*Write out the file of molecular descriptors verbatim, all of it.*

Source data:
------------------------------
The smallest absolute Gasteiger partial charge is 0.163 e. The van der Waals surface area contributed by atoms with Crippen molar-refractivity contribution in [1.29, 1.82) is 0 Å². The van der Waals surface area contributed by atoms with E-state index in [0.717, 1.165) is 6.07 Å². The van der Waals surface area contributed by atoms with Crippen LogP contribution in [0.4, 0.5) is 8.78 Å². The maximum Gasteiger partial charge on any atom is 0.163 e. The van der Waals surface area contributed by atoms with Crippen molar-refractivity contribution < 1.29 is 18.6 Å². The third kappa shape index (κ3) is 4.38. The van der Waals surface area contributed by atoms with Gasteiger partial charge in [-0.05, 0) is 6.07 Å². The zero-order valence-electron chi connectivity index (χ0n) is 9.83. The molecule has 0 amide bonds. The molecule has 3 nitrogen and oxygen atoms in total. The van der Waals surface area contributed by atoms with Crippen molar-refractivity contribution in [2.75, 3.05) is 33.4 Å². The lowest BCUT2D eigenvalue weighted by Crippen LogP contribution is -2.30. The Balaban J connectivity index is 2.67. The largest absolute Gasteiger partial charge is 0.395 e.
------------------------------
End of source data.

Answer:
The smallest absolute Gasteiger partial charge is 0.163 e. The van der Waals surface area contributed by atoms with Crippen molar-refractivity contribution in [1.29, 1.82) is 0 Å². The van der Waals surface area contributed by atoms with E-state index in [0.717, 1.165) is 6.07 Å². The van der Waals surface area contributed by atoms with Crippen LogP contribution in [0.4, 0.5) is 8.78 Å². The maximum Gasteiger partial charge on any atom is 0.163 e. The van der Waals surface area contributed by atoms with Crippen molar-refractivity contribution < 1.29 is 18.6 Å². The third kappa shape index (κ3) is 4.38. The van der Waals surface area contributed by atoms with Gasteiger partial charge in [-0.05, 0) is 6.07 Å². The zero-order valence-electron chi connectivity index (χ0n) is 9.83. The molecule has 0 amide bonds. The molecule has 3 nitrogen and oxygen atoms in total. The van der Waals surface area contributed by atoms with Crippen molar-refractivity contribution in [2.75, 3.05) is 33.4 Å². The lowest BCUT2D eigenvalue weighted by Crippen LogP contribution is -2.30. The Balaban J connectivity index is 2.67. The largest absolute Gasteiger partial charge is 0.395 e.